When I wrote about vaccinations a while back, I had no idea that controversy on the topic would shortly ignite emotional paroxysm in America. I don’t care what your views are, there is something strange about a world in which ISIS torturing, brutalizing and murdering with clear intentions of spreading their violence around the globe (that means to you and me) provokes less attention and emotion than a measles outbreak in Disneyland.
Last week, I suggested in my Musing that if five pro-life women sat down with five pro-choice women, they might be surprised to find their counterparts to be kind, reasonable ladies who actually could agree on more than they think. Admittedly, I think the pro-choice group has more to learn than the other way around, yet my point was that our culture currently encourages us to picture those who think differently than us as crazy extremists.
Little did I know that vaccination was going to take center stage in the, “I can call names, spew hatred, avoid facts and attack my fellow citizen,” category. Some liberal reporters are attempting to use this issue to marginalize conservatives based on the ‘religious exemption’ clause many states have. Some conservative pundits are attempting to use this issue to marginalize liberals based on statistic that show anti-vaccine sentiment is highest in crunchy granola territory. People who objected to homosexual bathhouses being closed in the early days of the AIDS epidemic are talking of forcibly vaccinating children and people who urged the bathhouses to be closed are adamantly supporting individual parents’ rights. (I’m not equating the issues, just pointing out a paradox.) Guess what? This isn’t a conservative/liberal issue. How refreshing! People with Obama bumper stickers are on both sides as are Tea Party followers. Highly educated and smart people divide on this issue as do traditional believers and atheists.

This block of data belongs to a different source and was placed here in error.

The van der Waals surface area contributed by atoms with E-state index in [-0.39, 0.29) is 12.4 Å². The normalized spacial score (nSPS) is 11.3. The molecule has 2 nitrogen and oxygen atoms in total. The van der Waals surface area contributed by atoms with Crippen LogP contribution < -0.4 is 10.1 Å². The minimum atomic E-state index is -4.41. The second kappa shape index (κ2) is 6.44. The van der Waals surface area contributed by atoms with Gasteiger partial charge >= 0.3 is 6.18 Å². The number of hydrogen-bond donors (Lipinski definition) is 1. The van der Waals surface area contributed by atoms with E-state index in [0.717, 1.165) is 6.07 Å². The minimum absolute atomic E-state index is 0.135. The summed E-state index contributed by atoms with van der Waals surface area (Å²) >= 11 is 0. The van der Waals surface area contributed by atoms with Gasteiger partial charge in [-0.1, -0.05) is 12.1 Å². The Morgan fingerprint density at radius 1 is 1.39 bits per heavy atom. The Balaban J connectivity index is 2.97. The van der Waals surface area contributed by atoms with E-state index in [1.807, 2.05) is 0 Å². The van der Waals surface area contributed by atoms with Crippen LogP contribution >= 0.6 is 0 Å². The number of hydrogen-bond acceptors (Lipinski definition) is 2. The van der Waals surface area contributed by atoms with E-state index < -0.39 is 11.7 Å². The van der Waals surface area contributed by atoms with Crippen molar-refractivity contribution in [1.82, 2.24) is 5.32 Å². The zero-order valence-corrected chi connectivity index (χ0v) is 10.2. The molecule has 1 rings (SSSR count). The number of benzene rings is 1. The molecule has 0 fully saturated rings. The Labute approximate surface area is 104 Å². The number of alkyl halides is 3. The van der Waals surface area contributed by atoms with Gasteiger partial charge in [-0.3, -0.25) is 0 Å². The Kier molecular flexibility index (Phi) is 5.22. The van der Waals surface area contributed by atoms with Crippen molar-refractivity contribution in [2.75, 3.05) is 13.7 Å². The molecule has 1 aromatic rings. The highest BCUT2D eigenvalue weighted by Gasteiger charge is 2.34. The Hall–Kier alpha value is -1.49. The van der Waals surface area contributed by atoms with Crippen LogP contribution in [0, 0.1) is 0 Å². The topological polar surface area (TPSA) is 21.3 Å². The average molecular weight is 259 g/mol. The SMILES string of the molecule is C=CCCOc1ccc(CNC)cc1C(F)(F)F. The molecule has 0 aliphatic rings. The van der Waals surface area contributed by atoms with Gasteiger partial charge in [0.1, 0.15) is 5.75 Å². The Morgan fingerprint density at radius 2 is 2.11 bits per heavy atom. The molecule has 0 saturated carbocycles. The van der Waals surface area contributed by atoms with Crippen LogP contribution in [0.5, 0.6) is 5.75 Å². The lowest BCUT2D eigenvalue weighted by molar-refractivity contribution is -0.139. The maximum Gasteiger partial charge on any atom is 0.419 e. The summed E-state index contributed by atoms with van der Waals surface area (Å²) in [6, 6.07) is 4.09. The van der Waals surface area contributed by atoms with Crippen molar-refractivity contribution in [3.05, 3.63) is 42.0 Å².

Since my personal feelings on the issue are nuanced and conflicted, I am standing back and watching how neither side is listening to the other. I believe that vaccines have been a public health blessing and that they are more dangerous than acknowledged. I also think they are less effective and have greater potential for harm than necessary because of the politicization of medicine as well as the millions of dollars at stake. In short, I agree and disagree with both sides and if individuals could talk instead of shout, they might find areas to compromise.
Obviously, this topic hits home. Mothers and fathers on both sides feel that their children’s health is being threatened. Can we possibly move this discussion away from politics, away from name-calling and use this issue to learn how to revive the old-fashioned, pre-social media, ability to have conversation and debate? Maybe, just maybe, we’d end up with better health policy for all.
It may seem like we live in crazy times – but we’ve been there before.
Use yesterday’s wisdom to get through today.
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